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Superluminal motion

In astronomy, superluminal motion is the apparently faster-than-light motion seen in some radio galaxies, quasars and recently also in some galactic sources called microquasars. All of these sources are thought to contain a black hole, responsible for the ejection of mass at high velocities.

When first observed in the early 1980s, superluminal motion was taken to be a piece of evidence against quasars having cosmological distances. Although a few astrophysicists still argue for this view, most believe that apparent velocities greater than the velocity of light are optical illusions and involve no physics incompatible with the theory of special relativity.



This phenomenon is caused because the jets are travelling very near the speed of light AND at a very small angle towards the observer. Because at every point of their path they are emiting light and due to their high velocity; the light they emit does not approach the observer much quicker than the jet itself. This causes the light emitted over hundreds of years of travel to not have hundreds of lightyears of distance between it, the light thus arrives at the observer over a much smaller time period (ten or twenty years) giving the illusion of faster than light travel.

This explanation depends on the jet making a sufficiently narrow angle with the observer's line-of-sight to explain the degree of superluminal motion seen in a particular case.[1]

Superluminal motion is often seen in two opposing jets, one moving away and one toward Earth. If Doppler shifts are observed in both sources, the velocity and the distance can be determined independently of other observations.


Some contrary evidence

As early as 1983, at the "superluminal workshop" held at Jodrell Bank, referring to the seven then-known superluminal jets,

Schilizzi ... presented maps of arc-second resolution [showing the large-scale outer jets] ... which ... have revealed outer double structure in all but one (3C 273) of the known superluminal sources. An embarrassment is that the average projected size [on the sky] of the outer structure is no smaller than that of the normal radio-source population.[2]

In other words the jets are evidently not, on average, close to our line-of-sight. (Their apparent length would appear much shorter if they were.)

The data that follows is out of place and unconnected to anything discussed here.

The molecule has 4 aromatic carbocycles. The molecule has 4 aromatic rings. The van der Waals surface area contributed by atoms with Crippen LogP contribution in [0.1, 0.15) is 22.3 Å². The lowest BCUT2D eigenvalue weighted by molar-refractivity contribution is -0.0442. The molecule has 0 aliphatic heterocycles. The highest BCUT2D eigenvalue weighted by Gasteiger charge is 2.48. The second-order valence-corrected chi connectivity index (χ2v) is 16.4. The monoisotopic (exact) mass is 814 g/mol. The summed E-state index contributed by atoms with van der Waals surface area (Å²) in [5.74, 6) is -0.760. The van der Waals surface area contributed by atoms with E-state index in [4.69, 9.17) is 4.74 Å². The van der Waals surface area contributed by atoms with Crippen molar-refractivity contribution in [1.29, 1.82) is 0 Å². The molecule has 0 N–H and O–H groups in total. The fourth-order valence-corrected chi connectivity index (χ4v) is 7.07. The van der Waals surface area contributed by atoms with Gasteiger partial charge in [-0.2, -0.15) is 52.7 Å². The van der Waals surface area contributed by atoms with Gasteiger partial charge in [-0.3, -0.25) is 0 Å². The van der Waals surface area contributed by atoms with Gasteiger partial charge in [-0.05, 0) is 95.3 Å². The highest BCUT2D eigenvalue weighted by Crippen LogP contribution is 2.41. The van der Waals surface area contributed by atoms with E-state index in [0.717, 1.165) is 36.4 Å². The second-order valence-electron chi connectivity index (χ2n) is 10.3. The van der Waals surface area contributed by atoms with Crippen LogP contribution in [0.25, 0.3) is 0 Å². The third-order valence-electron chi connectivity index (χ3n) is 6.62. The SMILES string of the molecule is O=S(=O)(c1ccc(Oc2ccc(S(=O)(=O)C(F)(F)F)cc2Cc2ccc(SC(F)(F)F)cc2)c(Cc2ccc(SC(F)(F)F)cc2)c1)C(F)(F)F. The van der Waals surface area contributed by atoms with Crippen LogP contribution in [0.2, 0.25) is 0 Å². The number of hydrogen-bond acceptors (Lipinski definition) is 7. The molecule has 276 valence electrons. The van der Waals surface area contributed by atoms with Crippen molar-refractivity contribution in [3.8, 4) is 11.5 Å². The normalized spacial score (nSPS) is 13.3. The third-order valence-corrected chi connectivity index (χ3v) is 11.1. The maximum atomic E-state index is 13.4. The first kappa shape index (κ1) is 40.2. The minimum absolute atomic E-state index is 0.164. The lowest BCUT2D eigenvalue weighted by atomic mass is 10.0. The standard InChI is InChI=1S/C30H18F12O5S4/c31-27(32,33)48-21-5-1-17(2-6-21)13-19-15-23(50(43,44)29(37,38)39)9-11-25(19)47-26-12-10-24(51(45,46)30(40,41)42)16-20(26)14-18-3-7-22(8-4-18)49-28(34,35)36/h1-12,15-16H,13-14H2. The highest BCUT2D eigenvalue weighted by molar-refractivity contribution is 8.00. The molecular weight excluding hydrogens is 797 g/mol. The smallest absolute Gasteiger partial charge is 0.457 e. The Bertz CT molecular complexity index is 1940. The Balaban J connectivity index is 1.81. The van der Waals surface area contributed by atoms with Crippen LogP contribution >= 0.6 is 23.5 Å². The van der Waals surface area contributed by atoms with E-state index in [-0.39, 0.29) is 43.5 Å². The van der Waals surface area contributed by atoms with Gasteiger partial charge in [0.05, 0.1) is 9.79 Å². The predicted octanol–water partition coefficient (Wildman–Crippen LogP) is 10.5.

In 1993, Thomson et al. suggested that the (outer) jet of the quasar 3C 273 is nearly perpendicular to our line-of-sight. Superluminal motion of up to ~9.6c has been observed along the (inner) jet of this quasar.[3]

Superluminal motion of up to 6c has been observed in the inner parts of the jet of M87. To explain this in terms of the "narrow-angle" model, the jet must be no more than 19° from our line-of-sight.[4] But evidence suggests that the jet is in fact at about 43° to our line-of-sight[5]. The same group of scientists later revised that finding and argue in favour of a superluminal bulk movement in which the jet is embedded[6].

Suggestions of turbulence and/or "wide cones" in the inner parts of the jets have been put forward to try to counter such problems, and there seems to be some evidence for this.[7]

Laser Ranging

NASA's lunar laser ranging experiment is the first specific and precise test of the invariance of 'c' and Special Relativity. The first two papers were published in Dec. 2009.[8]. [9]. The results are inconsistent with either SR or Lorentz invariance of 'c'. They are consistent with GPS data when corrected to consistently account for the Sagnac effect[3]. Measured speed appeared superluminal, exceeding canonical value by 200ms. "just the speed of the observatory along the line of sight due to rotation during measurement." If 'c' were to remain invariant a preferred frame would be required "but tied to what physical system." In this case an observer in the preferred frame could measure the apparent superluminal motion of light travelling at 'c' within another frame in relative motion, as the Discrete Field Model, and would suggest an alternative explanation for the gas jets of M87 (see below).

Discrete Field Model